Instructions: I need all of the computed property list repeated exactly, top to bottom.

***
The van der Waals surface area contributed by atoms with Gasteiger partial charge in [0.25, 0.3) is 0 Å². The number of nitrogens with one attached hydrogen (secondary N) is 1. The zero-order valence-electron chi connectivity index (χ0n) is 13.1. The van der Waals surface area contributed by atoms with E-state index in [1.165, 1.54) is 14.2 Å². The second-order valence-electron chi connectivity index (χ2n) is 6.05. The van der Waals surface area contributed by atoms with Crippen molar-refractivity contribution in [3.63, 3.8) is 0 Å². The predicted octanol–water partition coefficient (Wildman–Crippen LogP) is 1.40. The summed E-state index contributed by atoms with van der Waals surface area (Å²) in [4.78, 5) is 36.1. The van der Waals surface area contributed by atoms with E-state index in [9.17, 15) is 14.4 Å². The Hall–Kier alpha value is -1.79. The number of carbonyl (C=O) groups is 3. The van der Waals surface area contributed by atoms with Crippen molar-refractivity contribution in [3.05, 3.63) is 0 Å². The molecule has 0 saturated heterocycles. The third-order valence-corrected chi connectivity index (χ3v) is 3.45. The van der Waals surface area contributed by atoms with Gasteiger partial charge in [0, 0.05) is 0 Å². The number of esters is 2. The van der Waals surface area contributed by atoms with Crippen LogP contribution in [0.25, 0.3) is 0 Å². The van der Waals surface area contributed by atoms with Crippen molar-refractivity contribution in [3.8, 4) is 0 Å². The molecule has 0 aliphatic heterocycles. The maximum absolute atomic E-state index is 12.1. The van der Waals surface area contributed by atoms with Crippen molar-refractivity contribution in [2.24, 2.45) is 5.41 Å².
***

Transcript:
The van der Waals surface area contributed by atoms with Gasteiger partial charge in [0.25, 0.3) is 0 Å². The number of nitrogens with one attached hydrogen (secondary N) is 1. The zero-order valence-electron chi connectivity index (χ0n) is 13.1. The van der Waals surface area contributed by atoms with E-state index in [1.165, 1.54) is 14.2 Å². The second-order valence-electron chi connectivity index (χ2n) is 6.05. The van der Waals surface area contributed by atoms with Crippen molar-refractivity contribution in [3.63, 3.8) is 0 Å². The predicted octanol–water partition coefficient (Wildman–Crippen LogP) is 1.40. The summed E-state index contributed by atoms with van der Waals surface area (Å²) in [4.78, 5) is 36.1. The van der Waals surface area contributed by atoms with E-state index in [9.17, 15) is 14.4 Å². The Hall–Kier alpha value is -1.79. The number of carbonyl (C=O) groups is 3. The van der Waals surface area contributed by atoms with Crippen molar-refractivity contribution in [3.05, 3.63) is 0 Å². The molecule has 0 saturated heterocycles. The third-order valence-corrected chi connectivity index (χ3v) is 3.45. The van der Waals surface area contributed by atoms with Gasteiger partial charge in [0, 0.05) is 0 Å². The number of esters is 2. The van der Waals surface area contributed by atoms with Crippen LogP contribution in [0.25, 0.3) is 0 Å². The van der Waals surface area contributed by atoms with Crippen molar-refractivity contribution in [3.8, 4) is 0 Å². The molecule has 0 aliphatic heterocycles. The maximum absolute atomic E-state index is 12.1. The van der Waals surface area contributed by atoms with Crippen molar-refractivity contribution in [2.24, 2.45) is 5.41 Å².